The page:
Posted by Scott Charney
Corporate Vice President, Trustworthy Computing, Microsoft

Last February, both the United States and the European Union announced major cybersecurity policy initiatives. In the U.S., the Executive Order on Improving Critical Infrastructure Cybersecurity put forward an industry-driven approach to developing a Cybersecurity Framework, and emphasized the role of incentives to encourage use of the Framework. In the EU, the European Commission proposed a draft Network and Information and Security (NIS) Directive that suggested a broader scope and a more regulatory approach than that in the Executive Order, including the mandatory disclosure of cybersecurity incidents. One year later, I wanted to offer observations about these initiatives, as both have advanced on their respective tracks.

With regard to the U.S. Executive Order, my hope was that implementation would follow the principles that I noted in my initial post about this topic: active collaboration and coordination with infrastructure owners and operators; a risk-based approach for enhancing cybersecurity; and the sharing of timely and actionable information to support risk management efforts. We’ve observed a real commitment to those principles in the development of the Cybersecurity Framework, which was released Wednesday by the U.S. National Institute of Standards and Technology (NIST).

NIST was proactive and drove a carefully structured process to engage a diverse group of stakeholders across the U.S. and internationally. NIST solicited public comment to help develop the Framework, receiving input from hundreds of stakeholders, and conducted regional workshops to engage stakeholders across the nation. The resulting Framework is based on sound risk management practices and should foster the exchange of technical information on cyber risks. For our part, Microsoft contributed to the NIST process and Framework by providing comments in response to NIST’s initial request for information and the request for comments on Preliminary Framework, and by participating in the regional workshops hosted by NIST. Additionally, we hosted an event at our Policy and Innovation Center in Washington, D.C. that brought together security and privacy professionals, helping to raise awareness about the Framework within the privacy community and fostering their engagement.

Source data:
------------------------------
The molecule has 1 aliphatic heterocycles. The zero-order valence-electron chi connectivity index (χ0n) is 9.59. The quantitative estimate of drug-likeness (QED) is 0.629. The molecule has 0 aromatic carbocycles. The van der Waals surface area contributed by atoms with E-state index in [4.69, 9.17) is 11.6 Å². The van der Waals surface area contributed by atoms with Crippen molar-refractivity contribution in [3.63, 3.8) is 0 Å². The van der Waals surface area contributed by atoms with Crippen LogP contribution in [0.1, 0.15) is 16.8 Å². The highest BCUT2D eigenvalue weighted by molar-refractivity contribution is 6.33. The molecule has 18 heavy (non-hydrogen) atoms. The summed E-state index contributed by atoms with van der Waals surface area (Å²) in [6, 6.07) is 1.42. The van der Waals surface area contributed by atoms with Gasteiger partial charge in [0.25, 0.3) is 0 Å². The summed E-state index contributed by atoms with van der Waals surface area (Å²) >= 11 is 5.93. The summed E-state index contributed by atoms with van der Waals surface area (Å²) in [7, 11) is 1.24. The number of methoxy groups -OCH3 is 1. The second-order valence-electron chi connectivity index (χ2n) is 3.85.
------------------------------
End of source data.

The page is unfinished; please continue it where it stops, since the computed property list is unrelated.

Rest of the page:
In the EU, deliberations about the NIS Directive are ongoing, and we are encouraged by the direction of several amendments accepted in the most recent draft. For example, by more narrowly defining critical infrastructure providers, the European Parliament has focused the Directive on what is truly critical to protect national security and public safety. It is also important to highlight progress on cybersecurity at the EU Member State level over the past year. Nearly half of the EU governments have committed to strengthening their cybersecurity efforts through a variety of initiatives, including work on national cybersecurity strategies; building cybersecurity capacity; and greater cooperation between countries, such as that occurring among the Benelux countries.

Looking ahead, cybersecurity efforts in the U.S. and EU face two key challenges. First, governments must strive to harmonize approaches to cybersecurity to enable economic advancement nationally, across the Atlantic and around the world. There are a number of forums where the governments, private sector stakeholders and civil society can come together to help harmonize approaches. Second, governments must continue to leverage industry experience and expertise as policy initiatives evolve and mature. In my post last year, I noted that government and industry must collaborate to manage the most significant risks to our most critical infrastructures. This statement remains true now, and it is ever-more urgent. We are encouraged by progress over the past year, and look forward to continued partnership with government and industry peers in the year ahead.